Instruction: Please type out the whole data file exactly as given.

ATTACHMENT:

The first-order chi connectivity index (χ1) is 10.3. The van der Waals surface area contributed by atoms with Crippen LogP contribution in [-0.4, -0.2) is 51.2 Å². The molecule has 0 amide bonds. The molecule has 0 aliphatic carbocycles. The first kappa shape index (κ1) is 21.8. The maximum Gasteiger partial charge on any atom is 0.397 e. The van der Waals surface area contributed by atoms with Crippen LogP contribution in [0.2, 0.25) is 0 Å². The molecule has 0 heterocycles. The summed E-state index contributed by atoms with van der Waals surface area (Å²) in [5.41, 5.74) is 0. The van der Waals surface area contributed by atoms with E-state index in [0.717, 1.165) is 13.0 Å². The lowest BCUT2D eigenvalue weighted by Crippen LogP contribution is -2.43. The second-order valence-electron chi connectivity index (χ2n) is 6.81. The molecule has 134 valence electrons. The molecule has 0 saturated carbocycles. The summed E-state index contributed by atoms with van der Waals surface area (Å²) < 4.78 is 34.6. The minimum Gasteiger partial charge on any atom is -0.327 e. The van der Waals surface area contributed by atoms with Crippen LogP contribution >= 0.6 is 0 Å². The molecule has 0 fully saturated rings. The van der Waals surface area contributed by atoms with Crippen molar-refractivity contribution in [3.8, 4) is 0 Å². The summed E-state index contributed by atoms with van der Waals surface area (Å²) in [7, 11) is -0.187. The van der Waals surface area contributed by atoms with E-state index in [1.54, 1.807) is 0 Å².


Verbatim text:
The first-order chi connectivity index (χ1) is 10.3. The van der Waals surface area contributed by atoms with Crippen LogP contribution in [-0.4, -0.2) is 51.2 Å². The molecule has 0 amide bonds. The molecule has 0 aliphatic carbocycles. The first kappa shape index (κ1) is 21.8. The maximum Gasteiger partial charge on any atom is 0.397 e. The van der Waals surface area contributed by atoms with Crippen LogP contribution in [0.2, 0.25) is 0 Å². The molecule has 0 heterocycles. The summed E-state index contributed by atoms with van der Waals surface area (Å²) in [5.41, 5.74) is 0. The van der Waals surface area contributed by atoms with E-state index in [0.717, 1.165) is 13.0 Å². The lowest BCUT2D eigenvalue weighted by Crippen LogP contribution is -2.43. The second-order valence-electron chi connectivity index (χ2n) is 6.81. The molecule has 134 valence electrons. The molecule has 0 saturated carbocycles. The summed E-state index contributed by atoms with van der Waals surface area (Å²) < 4.78 is 34.6. The minimum Gasteiger partial charge on any atom is -0.327 e. The van der Waals surface area contributed by atoms with Crippen LogP contribution >= 0.6 is 0 Å². The molecule has 0 fully saturated rings. The van der Waals surface area contributed by atoms with Crippen molar-refractivity contribution in [3.8, 4) is 0 Å². The summed E-state index contributed by atoms with van der Waals surface area (Å²) in [7, 11) is -0.187. The van der Waals surface area contributed by atoms with E-state index in [1.54, 1.807) is 0 Å².